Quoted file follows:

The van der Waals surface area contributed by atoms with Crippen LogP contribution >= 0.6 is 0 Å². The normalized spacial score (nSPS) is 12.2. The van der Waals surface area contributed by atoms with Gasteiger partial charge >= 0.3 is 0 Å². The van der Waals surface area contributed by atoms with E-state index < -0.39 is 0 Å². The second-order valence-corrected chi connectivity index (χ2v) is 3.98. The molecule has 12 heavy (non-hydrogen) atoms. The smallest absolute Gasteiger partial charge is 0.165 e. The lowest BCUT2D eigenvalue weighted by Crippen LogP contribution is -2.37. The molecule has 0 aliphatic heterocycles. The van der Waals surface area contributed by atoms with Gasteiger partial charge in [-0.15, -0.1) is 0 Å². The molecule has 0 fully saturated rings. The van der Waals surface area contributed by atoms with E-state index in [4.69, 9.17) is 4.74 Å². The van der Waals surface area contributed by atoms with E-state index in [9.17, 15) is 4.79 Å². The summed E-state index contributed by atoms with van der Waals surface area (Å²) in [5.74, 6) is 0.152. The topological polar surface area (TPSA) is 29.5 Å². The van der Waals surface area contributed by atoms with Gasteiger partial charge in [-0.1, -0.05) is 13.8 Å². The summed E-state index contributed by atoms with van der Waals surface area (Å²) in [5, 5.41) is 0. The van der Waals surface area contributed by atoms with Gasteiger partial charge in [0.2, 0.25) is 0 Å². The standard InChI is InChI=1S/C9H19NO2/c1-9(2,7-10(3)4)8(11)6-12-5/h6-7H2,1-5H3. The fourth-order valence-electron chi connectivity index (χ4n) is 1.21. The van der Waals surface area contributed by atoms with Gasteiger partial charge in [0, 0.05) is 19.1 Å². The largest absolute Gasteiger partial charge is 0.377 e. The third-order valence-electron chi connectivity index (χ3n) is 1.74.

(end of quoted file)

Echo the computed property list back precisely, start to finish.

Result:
The van der Waals surface area contributed by atoms with Crippen LogP contribution >= 0.6 is 0 Å². The normalized spacial score (nSPS) is 12.2. The van der Waals surface area contributed by atoms with Gasteiger partial charge >= 0.3 is 0 Å². The van der Waals surface area contributed by atoms with E-state index < -0.39 is 0 Å². The second-order valence-corrected chi connectivity index (χ2v) is 3.98. The molecule has 12 heavy (non-hydrogen) atoms. The smallest absolute Gasteiger partial charge is 0.165 e. The lowest BCUT2D eigenvalue weighted by Crippen LogP contribution is -2.37. The molecule has 0 aliphatic heterocycles. The van der Waals surface area contributed by atoms with Gasteiger partial charge in [-0.15, -0.1) is 0 Å². The molecule has 0 fully saturated rings. The van der Waals surface area contributed by atoms with E-state index in [4.69, 9.17) is 4.74 Å². The van der Waals surface area contributed by atoms with E-state index in [9.17, 15) is 4.79 Å². The summed E-state index contributed by atoms with van der Waals surface area (Å²) in [5.74, 6) is 0.152. The topological polar surface area (TPSA) is 29.5 Å². The van der Waals surface area contributed by atoms with Gasteiger partial charge in [-0.1, -0.05) is 13.8 Å². The summed E-state index contributed by atoms with van der Waals surface area (Å²) in [5, 5.41) is 0. The van der Waals surface area contributed by atoms with Gasteiger partial charge in [0.2, 0.25) is 0 Å². The standard InChI is InChI=1S/C9H19NO2/c1-9(2,7-10(3)4)8(11)6-12-5/h6-7H2,1-5H3. The fourth-order valence-electron chi connectivity index (χ4n) is 1.21. The van der Waals surface area contributed by atoms with Gasteiger partial charge in [0, 0.05) is 19.1 Å². The largest absolute Gasteiger partial charge is 0.377 e. The third-order valence-electron chi connectivity index (χ3n) is 1.74.